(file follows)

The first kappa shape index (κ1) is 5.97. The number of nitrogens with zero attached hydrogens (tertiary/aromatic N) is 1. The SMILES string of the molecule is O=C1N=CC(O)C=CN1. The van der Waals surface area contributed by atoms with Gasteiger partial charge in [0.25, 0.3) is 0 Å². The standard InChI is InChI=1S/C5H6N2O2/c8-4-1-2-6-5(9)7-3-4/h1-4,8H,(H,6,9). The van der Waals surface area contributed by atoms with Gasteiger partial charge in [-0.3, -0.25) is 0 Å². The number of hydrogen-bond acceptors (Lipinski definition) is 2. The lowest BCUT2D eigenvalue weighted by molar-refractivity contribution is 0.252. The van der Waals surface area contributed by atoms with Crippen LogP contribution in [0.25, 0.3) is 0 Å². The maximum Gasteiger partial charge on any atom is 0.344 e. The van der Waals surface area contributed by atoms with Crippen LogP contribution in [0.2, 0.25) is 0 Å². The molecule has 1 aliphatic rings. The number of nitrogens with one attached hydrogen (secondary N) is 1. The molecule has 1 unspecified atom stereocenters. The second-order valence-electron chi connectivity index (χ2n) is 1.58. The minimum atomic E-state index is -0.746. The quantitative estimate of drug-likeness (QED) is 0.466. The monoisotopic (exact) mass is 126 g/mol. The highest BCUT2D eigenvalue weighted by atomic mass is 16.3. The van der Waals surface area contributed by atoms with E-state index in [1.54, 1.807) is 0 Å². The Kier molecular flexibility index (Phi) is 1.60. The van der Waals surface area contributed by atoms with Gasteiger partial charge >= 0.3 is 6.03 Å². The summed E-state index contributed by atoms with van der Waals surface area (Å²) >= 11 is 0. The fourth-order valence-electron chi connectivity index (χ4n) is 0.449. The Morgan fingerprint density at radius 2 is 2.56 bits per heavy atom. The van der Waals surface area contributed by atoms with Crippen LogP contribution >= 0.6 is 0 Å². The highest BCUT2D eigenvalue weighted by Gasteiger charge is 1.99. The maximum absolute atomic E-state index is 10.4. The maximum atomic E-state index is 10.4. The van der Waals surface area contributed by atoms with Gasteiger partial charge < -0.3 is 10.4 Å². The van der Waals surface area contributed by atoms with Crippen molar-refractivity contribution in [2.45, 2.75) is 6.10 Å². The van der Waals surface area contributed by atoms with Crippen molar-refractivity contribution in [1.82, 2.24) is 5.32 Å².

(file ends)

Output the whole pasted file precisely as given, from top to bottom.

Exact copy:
The first kappa shape index (κ1) is 5.97. The number of nitrogens with zero attached hydrogens (tertiary/aromatic N) is 1. The SMILES string of the molecule is O=C1N=CC(O)C=CN1. The van der Waals surface area contributed by atoms with Gasteiger partial charge in [0.25, 0.3) is 0 Å². The standard InChI is InChI=1S/C5H6N2O2/c8-4-1-2-6-5(9)7-3-4/h1-4,8H,(H,6,9). The van der Waals surface area contributed by atoms with Gasteiger partial charge in [-0.3, -0.25) is 0 Å². The number of hydrogen-bond acceptors (Lipinski definition) is 2. The lowest BCUT2D eigenvalue weighted by molar-refractivity contribution is 0.252. The van der Waals surface area contributed by atoms with Crippen LogP contribution in [0.25, 0.3) is 0 Å². The maximum Gasteiger partial charge on any atom is 0.344 e. The van der Waals surface area contributed by atoms with Crippen LogP contribution in [0.2, 0.25) is 0 Å². The molecule has 1 aliphatic rings. The number of nitrogens with one attached hydrogen (secondary N) is 1. The molecule has 1 unspecified atom stereocenters. The second-order valence-electron chi connectivity index (χ2n) is 1.58. The minimum atomic E-state index is -0.746. The quantitative estimate of drug-likeness (QED) is 0.466. The monoisotopic (exact) mass is 126 g/mol. The highest BCUT2D eigenvalue weighted by atomic mass is 16.3. The van der Waals surface area contributed by atoms with E-state index in [1.54, 1.807) is 0 Å². The Kier molecular flexibility index (Phi) is 1.60. The van der Waals surface area contributed by atoms with Gasteiger partial charge >= 0.3 is 6.03 Å². The summed E-state index contributed by atoms with van der Waals surface area (Å²) >= 11 is 0. The fourth-order valence-electron chi connectivity index (χ4n) is 0.449. The Morgan fingerprint density at radius 2 is 2.56 bits per heavy atom. The van der Waals surface area contributed by atoms with Crippen LogP contribution >= 0.6 is 0 Å². The highest BCUT2D eigenvalue weighted by Gasteiger charge is 1.99. The maximum absolute atomic E-state index is 10.4. The maximum atomic E-state index is 10.4. The van der Waals surface area contributed by atoms with Gasteiger partial charge < -0.3 is 10.4 Å². The van der Waals surface area contributed by atoms with Crippen molar-refractivity contribution in [2.45, 2.75) is 6.10 Å². The van der Waals surface area contributed by atoms with Crippen molar-refractivity contribution in [1.82, 2.24) is 5.32 Å².